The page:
I was shocked, so I asked why it had declined so much. Apparently the No Child Left Behind testing occurs right when the fair is scheduled and so nobody can spare time to work on projects. Also, some schools have gone to block scheduling, so students have science class in either the fall semester OR the spring semester. Since the science fair is in early spring, the students either aren’t enrolled at the time, or have just started the semester and haven’t had a chance to complete a project.

    It was nice to see in your post that there are still some great science fairs out there. I hope people come up with ways to work around these new developments so that fairs can continue. Those fairs were a big part of why I became a scientist.

  3. #3 Academic
    March 18, 2008

    Thanks for posting your science fair experience! I’ve mentored several projects, and the kids are great to work with.

  4. #4 Frederick Ross
    March 18, 2008

    I’m glad you had such a good set. I judged for New York City’s science for while I was living there. The last year I was there, they assigned me to judge mathematics. When the judges gathered afterwards, we had to search for projects that weren’t embarrassing to send on. It’s partially because the kids simply didn’t have the mental tools to start addressing the questions even when they found interesting ones (which several of them did). I don’t mean high powered machinery, I mean just the ability to construct arguments to find the consequences of some set of axioms.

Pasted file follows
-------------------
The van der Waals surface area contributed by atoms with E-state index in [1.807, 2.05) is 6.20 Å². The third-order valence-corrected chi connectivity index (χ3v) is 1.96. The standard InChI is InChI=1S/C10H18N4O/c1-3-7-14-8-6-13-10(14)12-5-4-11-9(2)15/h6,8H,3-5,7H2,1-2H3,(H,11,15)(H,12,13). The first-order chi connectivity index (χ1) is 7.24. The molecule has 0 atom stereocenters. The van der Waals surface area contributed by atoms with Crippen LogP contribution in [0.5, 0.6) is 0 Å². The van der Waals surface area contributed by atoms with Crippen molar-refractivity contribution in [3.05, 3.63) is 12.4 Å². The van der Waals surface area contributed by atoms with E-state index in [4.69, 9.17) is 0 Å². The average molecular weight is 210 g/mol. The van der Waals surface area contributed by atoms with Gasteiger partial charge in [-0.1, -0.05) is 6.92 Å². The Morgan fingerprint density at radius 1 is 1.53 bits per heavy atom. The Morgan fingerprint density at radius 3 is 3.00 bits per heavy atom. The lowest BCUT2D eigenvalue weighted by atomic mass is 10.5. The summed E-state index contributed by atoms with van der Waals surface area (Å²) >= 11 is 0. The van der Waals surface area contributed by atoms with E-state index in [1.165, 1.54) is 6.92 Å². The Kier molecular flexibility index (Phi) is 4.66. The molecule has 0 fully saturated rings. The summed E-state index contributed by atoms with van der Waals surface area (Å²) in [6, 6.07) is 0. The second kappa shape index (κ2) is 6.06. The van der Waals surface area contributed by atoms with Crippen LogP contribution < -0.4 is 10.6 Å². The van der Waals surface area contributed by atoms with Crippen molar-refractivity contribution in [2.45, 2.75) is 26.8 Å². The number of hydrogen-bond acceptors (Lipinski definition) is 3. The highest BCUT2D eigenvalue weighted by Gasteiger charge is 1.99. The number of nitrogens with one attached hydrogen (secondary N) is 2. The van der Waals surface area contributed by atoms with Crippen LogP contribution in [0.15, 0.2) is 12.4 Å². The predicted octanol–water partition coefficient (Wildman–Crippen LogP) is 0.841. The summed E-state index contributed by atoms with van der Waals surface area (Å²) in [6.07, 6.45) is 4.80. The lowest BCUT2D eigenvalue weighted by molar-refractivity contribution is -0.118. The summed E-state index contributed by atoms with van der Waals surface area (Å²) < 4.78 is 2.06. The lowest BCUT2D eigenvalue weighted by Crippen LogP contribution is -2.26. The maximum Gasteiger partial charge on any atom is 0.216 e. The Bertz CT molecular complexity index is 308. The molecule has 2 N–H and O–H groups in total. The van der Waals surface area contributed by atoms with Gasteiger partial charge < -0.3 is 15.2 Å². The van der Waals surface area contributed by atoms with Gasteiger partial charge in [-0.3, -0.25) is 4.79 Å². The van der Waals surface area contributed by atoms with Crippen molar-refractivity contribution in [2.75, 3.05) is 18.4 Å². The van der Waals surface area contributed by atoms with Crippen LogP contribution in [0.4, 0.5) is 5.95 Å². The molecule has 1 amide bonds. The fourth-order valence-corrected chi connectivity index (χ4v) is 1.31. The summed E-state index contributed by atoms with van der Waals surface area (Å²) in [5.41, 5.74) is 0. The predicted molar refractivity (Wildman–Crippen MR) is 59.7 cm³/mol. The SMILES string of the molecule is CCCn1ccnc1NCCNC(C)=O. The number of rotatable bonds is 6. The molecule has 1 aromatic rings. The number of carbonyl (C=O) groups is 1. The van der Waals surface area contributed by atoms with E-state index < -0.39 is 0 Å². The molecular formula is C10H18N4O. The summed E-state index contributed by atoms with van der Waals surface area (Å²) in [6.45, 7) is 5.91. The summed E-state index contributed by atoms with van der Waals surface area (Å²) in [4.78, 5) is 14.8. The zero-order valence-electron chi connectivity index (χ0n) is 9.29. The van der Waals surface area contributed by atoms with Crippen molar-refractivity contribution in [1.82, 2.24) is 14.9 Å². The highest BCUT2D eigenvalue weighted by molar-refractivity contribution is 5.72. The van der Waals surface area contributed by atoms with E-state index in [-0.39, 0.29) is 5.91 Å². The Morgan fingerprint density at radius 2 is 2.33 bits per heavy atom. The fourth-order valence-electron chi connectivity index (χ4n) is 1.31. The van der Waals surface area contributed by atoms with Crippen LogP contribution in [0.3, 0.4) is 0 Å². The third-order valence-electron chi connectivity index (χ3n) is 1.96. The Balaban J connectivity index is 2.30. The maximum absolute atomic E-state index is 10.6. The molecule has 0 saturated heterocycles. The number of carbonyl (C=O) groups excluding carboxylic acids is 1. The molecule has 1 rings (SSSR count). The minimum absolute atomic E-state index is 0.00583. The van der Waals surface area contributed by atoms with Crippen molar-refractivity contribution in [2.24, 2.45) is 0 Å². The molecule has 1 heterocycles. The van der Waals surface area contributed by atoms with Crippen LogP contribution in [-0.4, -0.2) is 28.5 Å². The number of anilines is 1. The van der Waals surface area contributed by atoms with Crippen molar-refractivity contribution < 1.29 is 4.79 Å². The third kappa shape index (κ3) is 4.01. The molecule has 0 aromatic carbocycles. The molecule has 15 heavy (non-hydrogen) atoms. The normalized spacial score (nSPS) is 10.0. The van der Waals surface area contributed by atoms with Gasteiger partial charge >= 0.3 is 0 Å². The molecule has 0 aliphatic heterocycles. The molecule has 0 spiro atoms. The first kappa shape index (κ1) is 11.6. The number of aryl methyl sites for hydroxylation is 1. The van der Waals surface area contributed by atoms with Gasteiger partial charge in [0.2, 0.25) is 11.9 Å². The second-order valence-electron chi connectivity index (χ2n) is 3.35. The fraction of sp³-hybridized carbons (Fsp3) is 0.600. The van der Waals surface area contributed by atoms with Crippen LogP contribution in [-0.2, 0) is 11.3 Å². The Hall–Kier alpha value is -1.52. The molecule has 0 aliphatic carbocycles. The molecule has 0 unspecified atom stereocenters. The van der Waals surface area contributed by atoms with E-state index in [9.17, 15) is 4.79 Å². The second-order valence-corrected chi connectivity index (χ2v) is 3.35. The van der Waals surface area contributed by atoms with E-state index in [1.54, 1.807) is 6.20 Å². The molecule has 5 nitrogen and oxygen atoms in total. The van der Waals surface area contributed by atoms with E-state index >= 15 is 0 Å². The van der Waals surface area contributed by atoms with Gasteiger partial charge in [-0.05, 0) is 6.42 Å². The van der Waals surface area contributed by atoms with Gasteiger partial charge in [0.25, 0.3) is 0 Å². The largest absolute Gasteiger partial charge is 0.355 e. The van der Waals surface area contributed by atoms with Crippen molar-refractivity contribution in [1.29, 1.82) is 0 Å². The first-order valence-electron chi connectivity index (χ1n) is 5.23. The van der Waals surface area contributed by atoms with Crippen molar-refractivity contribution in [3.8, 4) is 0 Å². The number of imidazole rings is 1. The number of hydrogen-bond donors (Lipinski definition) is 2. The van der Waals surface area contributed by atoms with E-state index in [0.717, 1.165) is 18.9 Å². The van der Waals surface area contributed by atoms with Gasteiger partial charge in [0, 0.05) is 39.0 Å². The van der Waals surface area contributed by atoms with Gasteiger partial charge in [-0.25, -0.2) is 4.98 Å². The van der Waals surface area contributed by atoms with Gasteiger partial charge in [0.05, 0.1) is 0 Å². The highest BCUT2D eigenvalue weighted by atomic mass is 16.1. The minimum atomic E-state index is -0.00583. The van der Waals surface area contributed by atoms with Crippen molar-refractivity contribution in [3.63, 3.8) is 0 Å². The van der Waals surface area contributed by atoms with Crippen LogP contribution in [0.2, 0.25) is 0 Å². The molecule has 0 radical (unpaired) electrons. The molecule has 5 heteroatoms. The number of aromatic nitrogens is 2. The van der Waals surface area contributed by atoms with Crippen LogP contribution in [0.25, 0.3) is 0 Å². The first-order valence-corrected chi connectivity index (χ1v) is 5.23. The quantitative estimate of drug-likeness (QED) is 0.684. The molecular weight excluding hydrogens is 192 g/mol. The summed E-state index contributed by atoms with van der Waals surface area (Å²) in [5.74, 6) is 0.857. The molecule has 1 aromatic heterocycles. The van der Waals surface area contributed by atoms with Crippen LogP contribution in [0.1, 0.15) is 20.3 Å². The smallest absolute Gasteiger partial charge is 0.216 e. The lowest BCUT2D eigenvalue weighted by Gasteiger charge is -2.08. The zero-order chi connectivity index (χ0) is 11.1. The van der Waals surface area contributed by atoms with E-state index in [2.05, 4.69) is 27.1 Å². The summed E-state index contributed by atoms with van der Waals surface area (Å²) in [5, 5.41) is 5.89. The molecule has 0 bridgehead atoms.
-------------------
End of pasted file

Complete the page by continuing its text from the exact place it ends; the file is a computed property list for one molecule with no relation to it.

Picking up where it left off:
On the other hand, one year when I was judging physics there was a student who had worked out a clever new way to address gravitational lensing. By herself. No academic mentor. It was one of those cases where she told the judges the idea, and you could see the jaws drop.

  5. #5 Donalbain
    March 19, 2008

    The whole “science fair” thing is new to me. Can I ask a few questions.

    1) What sort of subjects were presented?
    2) How long do the kids get to work on them?
    3) Are they group or individual projects?
    4) Are they helped by their schools?
    5) Is there some sort of system to prevent “cheating”?